By Daniel Hunter

As expected, the end of the stamp duty concession led to a surge in activity in the mortgage market in March, according to new data released today (Wednesday) by the Council of Mortgage Lenders (CML).

The largest increase was in lending to first-time buyers, who took out 24,000 loans in March. This was an increase of 74% compared to February and 57% higher than March 2011. By value, first-time buyers took out loans worth £3 billion, up 76% from the previous month and 67% from March last year. First-time buyers accounted for 42% of total house purchase loans, the highest proportion since 2001.

Of those first-time buyers taking out a mortgage in March, 63% bought a property valued between £125,000 and £250,000 so were exempt from stamp duty. This compares to an average of around 50% since 2006 (except immediately before and after the end of the previous stamp duty concession). 98% of first-time buyers in March took out a repayment loan, the highest since CML records began.

Although the stamp duty holiday only related to first-time buyers, the tendency for property transactions to involve ‘chains’ resulted in knock on effects to other house purchasers also. 27,200 loans, worth £4.3 billion, were taken out by home movers in March, up by 25%, 19% by value, compared to February and 15%, 10% by value, compared to March 2011.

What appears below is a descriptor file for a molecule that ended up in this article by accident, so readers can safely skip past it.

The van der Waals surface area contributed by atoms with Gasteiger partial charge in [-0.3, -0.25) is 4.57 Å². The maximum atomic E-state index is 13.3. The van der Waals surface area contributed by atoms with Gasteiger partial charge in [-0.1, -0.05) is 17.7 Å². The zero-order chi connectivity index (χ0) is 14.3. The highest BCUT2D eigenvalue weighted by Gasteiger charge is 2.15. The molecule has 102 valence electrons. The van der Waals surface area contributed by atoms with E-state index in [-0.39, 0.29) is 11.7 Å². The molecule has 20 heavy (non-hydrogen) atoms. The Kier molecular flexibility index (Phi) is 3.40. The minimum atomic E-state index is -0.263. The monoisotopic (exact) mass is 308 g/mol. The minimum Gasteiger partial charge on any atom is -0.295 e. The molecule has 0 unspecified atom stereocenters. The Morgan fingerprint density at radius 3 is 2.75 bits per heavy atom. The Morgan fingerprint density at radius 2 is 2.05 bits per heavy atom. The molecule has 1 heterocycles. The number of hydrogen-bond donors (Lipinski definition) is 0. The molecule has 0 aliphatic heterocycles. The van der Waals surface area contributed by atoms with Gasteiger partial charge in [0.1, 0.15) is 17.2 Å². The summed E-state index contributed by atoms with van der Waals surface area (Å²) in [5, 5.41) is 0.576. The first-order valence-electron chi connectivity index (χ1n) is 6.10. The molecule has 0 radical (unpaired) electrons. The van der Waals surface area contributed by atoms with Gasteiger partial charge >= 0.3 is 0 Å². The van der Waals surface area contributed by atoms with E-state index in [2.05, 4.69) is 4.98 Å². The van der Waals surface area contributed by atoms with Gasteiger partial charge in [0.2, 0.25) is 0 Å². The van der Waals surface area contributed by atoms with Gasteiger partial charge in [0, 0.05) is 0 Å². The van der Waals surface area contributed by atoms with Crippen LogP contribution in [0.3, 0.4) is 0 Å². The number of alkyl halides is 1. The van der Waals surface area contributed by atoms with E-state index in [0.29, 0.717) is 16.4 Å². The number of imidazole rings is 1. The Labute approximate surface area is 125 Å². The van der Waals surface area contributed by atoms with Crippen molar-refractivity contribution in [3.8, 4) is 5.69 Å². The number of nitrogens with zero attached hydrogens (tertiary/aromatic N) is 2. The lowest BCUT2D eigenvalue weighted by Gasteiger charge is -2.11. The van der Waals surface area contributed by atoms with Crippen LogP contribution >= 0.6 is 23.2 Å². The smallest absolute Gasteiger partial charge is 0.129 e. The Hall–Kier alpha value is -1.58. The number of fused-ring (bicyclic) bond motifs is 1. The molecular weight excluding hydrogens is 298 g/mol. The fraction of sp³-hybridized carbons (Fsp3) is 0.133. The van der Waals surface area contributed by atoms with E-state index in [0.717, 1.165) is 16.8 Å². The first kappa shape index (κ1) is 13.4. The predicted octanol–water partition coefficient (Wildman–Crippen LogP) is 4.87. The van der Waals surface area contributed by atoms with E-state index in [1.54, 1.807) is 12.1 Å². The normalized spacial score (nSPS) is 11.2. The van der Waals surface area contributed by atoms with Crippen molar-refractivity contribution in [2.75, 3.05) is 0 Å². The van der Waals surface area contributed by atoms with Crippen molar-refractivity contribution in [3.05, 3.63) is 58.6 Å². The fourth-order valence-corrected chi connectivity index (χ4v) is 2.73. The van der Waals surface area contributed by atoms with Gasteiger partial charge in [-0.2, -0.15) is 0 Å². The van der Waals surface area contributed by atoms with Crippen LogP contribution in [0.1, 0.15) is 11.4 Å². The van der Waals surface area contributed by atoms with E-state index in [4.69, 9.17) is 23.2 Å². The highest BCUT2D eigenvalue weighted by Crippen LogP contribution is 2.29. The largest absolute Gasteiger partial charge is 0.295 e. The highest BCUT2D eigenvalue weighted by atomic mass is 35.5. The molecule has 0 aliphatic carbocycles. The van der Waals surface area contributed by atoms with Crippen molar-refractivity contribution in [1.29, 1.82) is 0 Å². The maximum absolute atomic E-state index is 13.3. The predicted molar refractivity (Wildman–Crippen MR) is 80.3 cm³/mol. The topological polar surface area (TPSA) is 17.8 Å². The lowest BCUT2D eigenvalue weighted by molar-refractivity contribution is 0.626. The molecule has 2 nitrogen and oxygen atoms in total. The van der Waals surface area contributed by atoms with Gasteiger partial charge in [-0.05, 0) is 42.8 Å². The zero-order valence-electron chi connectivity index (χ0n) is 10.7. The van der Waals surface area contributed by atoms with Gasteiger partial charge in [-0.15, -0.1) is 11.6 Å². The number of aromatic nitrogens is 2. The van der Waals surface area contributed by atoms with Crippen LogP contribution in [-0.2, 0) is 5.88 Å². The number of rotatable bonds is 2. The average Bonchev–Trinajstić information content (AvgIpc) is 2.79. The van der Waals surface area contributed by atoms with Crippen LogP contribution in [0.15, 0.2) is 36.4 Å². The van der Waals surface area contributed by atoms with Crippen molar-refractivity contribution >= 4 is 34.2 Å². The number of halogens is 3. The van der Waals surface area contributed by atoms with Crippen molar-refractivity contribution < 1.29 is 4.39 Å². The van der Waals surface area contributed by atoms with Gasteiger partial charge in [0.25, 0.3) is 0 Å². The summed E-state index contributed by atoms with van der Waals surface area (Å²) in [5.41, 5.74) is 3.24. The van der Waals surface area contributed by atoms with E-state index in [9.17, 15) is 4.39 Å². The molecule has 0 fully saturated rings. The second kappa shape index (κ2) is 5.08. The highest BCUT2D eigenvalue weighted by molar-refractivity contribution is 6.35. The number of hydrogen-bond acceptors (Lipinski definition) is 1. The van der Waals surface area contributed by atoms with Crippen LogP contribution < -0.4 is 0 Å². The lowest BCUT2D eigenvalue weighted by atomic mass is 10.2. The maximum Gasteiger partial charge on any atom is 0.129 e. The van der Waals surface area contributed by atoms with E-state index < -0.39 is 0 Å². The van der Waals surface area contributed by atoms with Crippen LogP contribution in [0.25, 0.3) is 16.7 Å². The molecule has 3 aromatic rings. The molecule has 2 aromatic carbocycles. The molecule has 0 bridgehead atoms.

Combined, the total increase in the number of house purchase loans in March was 44% (40% by value) from February and 31% (30% by value) compared to last March.

Remortgage activity, on the other hand, was essentially flat. £3.6 billion was advanced in the month, unchanged from February, and 14% lower than March last year.

"We expected this significant increase in borrowing for March because of the stamp duty holiday," CML director general Paul Smee said.

"However, if lending follows the same pattern as after previous stamp duty concessions, we will likely see a drop in activity in the next few months. It will take some time before we can judge whether other initiatives such as the NewBuy scheme and the reinvigorated right to buy will compensate for this effect."